An exploratory study of motivation of management personnel in the heavy construction industry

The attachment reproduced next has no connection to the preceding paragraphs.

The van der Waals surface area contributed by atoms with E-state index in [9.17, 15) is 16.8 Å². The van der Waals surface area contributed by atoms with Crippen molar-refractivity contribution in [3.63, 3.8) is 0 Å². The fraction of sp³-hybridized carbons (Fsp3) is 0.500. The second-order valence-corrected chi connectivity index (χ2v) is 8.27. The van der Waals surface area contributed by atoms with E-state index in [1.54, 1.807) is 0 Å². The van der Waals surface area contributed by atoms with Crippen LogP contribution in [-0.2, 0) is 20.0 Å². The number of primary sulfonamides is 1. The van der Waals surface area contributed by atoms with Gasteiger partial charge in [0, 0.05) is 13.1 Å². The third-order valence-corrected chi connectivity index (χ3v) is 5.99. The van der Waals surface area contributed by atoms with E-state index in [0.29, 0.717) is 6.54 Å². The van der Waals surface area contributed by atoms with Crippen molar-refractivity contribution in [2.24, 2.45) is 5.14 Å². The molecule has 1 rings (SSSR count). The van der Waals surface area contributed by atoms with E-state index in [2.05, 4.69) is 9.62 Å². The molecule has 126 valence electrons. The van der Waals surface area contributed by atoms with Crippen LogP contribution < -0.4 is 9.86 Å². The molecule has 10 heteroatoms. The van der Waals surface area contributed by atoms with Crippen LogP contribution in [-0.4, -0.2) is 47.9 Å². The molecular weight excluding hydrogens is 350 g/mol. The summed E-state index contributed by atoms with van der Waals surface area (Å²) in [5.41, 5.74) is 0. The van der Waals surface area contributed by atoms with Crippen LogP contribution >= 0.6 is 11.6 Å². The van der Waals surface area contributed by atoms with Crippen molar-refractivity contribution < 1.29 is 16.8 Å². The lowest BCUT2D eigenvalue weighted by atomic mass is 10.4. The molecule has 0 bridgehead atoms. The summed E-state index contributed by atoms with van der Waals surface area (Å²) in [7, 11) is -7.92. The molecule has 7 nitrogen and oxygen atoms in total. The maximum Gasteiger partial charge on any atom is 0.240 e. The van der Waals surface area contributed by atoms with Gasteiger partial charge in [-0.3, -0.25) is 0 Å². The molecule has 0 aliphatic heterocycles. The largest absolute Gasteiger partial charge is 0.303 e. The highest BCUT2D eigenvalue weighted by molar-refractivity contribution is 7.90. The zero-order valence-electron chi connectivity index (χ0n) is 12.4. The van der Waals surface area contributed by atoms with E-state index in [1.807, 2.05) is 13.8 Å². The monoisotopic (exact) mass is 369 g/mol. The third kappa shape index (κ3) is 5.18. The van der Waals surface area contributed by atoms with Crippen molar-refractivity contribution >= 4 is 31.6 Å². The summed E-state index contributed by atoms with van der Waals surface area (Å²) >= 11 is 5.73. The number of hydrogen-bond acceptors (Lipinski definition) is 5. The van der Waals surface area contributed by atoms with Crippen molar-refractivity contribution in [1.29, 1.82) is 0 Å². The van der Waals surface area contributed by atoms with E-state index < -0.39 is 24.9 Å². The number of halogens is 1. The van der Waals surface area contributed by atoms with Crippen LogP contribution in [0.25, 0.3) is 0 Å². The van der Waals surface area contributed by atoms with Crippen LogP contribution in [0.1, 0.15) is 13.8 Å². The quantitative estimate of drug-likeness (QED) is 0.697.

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This research focuses on identifying factors that boost and factors that hinder motivation of management personnel in the U.S. heavy construction industry. Specific objectives of this research are to: identify motivators and demotivators within this group of people; investigate the relationship between motivation and perceived productivity within this group of people; investigate relationships between job satisfaction and other factors such as age, work experience, time in position and education; identify the company policy or culture that creates either a positive (motivational) or a negative environment for this group of people; analyze the similarities and differences between motivating of management personnel and the workforce within the industry; and analyze the similarities and differences of motivating the management personnel in the heavy construction industry and other industries. A questionnaire was developed as a tool to collect data from ten heavy, civil construction companies. Several hypotheses were developed and the data were examined and tested using correlation, multiple regression and chi-square test methods, deriving conclusions and findings that lie within the scope of the objectives. Data were analyzed by descriptive and inferential statistics as well as content analyses. For management personnel in the heavy construction industry in the U.S.A, some of the findings are synthesized as follow: the higher these individuals’ motivational level, the more likely they are to perceive themselves as more productive in their work; there seems to be no association between educational level and motivation; there seems to be no association between age group and motivation; there seems to be no association between time in current position and motivation; the more experience workers have in this industry or the older they become, the less likely it is that their motivation can be influenced by opportunities for promotion and comradeship among co-workers; those who earned only a high school diploma and those who have a degree higher than Bachelor’s seem to be more motivated than those whose highest level of education is an associate or bachelor degree; they can be divided into two groups in which certain intrinsic factors seem to highly influence the motivation of one group but not the other. For one group, motivation is highly influenced by a good supervisor, job satisfaction and feeling of accomplishment, while the other group’s motivation is influenced by pay raises, benefits and bonuses; the three factors that seem to have the most positive influence on motivation are feeling of accomplishment, job satisfaction and a good supervisor or leader, consecutively; and the three factors that seem to have the most negative influence on motivation are a bad supervisor or leader, lack of information and job dissatisfaction, consecutively.